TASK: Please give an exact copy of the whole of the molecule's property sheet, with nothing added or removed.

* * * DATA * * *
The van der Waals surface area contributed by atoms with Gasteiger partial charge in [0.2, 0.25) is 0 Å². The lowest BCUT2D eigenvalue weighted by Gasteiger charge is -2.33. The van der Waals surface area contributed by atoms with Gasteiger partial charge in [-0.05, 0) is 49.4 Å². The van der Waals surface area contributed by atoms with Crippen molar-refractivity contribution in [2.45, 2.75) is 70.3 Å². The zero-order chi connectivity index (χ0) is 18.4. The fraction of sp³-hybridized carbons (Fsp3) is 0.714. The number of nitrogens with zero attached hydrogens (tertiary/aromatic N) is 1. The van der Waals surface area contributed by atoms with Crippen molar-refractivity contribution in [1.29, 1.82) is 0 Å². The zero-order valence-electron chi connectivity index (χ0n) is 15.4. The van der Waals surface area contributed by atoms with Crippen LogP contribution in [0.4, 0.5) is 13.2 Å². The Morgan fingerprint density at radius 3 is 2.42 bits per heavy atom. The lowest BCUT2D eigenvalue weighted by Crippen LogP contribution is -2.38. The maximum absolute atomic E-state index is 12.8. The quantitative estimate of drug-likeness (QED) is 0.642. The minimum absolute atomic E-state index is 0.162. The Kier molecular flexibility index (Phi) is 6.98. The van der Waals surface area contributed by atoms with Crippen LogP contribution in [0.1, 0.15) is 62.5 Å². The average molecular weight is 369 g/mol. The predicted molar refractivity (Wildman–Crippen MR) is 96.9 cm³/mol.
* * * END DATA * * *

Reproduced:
The van der Waals surface area contributed by atoms with Gasteiger partial charge in [0.2, 0.25) is 0 Å². The lowest BCUT2D eigenvalue weighted by Gasteiger charge is -2.33. The van der Waals surface area contributed by atoms with Gasteiger partial charge in [-0.05, 0) is 49.4 Å². The van der Waals surface area contributed by atoms with Crippen molar-refractivity contribution in [2.45, 2.75) is 70.3 Å². The zero-order chi connectivity index (χ0) is 18.4. The fraction of sp³-hybridized carbons (Fsp3) is 0.714. The number of nitrogens with zero attached hydrogens (tertiary/aromatic N) is 1. The van der Waals surface area contributed by atoms with Crippen molar-refractivity contribution in [1.29, 1.82) is 0 Å². The zero-order valence-electron chi connectivity index (χ0n) is 15.4. The van der Waals surface area contributed by atoms with Crippen LogP contribution in [0.4, 0.5) is 13.2 Å². The Morgan fingerprint density at radius 3 is 2.42 bits per heavy atom. The lowest BCUT2D eigenvalue weighted by Crippen LogP contribution is -2.38. The maximum absolute atomic E-state index is 12.8. The quantitative estimate of drug-likeness (QED) is 0.642. The minimum absolute atomic E-state index is 0.162. The Kier molecular flexibility index (Phi) is 6.98. The van der Waals surface area contributed by atoms with Crippen LogP contribution in [0.1, 0.15) is 62.5 Å². The average molecular weight is 369 g/mol. The predicted molar refractivity (Wildman–Crippen MR) is 96.9 cm³/mol.